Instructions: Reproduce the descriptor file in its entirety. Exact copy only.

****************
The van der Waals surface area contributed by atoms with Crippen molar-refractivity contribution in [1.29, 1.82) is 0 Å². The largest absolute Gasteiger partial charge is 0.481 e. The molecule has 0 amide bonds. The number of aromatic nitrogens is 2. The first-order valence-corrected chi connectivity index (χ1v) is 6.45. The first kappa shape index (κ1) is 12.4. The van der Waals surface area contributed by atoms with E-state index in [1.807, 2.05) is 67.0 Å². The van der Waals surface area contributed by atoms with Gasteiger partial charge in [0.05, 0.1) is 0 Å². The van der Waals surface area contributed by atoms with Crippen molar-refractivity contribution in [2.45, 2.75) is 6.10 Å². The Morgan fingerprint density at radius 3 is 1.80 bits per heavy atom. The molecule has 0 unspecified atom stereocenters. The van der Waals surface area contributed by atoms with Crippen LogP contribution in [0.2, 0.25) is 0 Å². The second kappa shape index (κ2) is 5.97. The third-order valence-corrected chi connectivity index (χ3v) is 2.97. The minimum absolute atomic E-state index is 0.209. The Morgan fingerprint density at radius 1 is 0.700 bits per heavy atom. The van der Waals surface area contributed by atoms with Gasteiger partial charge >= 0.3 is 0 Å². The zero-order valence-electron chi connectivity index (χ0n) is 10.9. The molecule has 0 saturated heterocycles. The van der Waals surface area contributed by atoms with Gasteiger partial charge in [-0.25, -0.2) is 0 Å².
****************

The van der Waals surface area contributed by atoms with Crippen molar-refractivity contribution in [1.29, 1.82) is 0 Å². The largest absolute Gasteiger partial charge is 0.481 e. The molecule has 0 amide bonds. The number of aromatic nitrogens is 2. The first-order valence-corrected chi connectivity index (χ1v) is 6.45. The first kappa shape index (κ1) is 12.4. The van der Waals surface area contributed by atoms with E-state index in [1.807, 2.05) is 67.0 Å². The van der Waals surface area contributed by atoms with Gasteiger partial charge in [0.05, 0.1) is 0 Å². The van der Waals surface area contributed by atoms with Crippen molar-refractivity contribution in [2.45, 2.75) is 6.10 Å². The Morgan fingerprint density at radius 3 is 1.80 bits per heavy atom. The molecule has 0 unspecified atom stereocenters. The van der Waals surface area contributed by atoms with Crippen LogP contribution in [0.2, 0.25) is 0 Å². The second kappa shape index (κ2) is 5.97. The third-order valence-corrected chi connectivity index (χ3v) is 2.97. The minimum absolute atomic E-state index is 0.209. The Morgan fingerprint density at radius 1 is 0.700 bits per heavy atom. The van der Waals surface area contributed by atoms with Gasteiger partial charge >= 0.3 is 0 Å². The zero-order valence-electron chi connectivity index (χ0n) is 10.9. The molecule has 0 saturated heterocycles. The van der Waals surface area contributed by atoms with Gasteiger partial charge in [-0.25, -0.2) is 0 Å².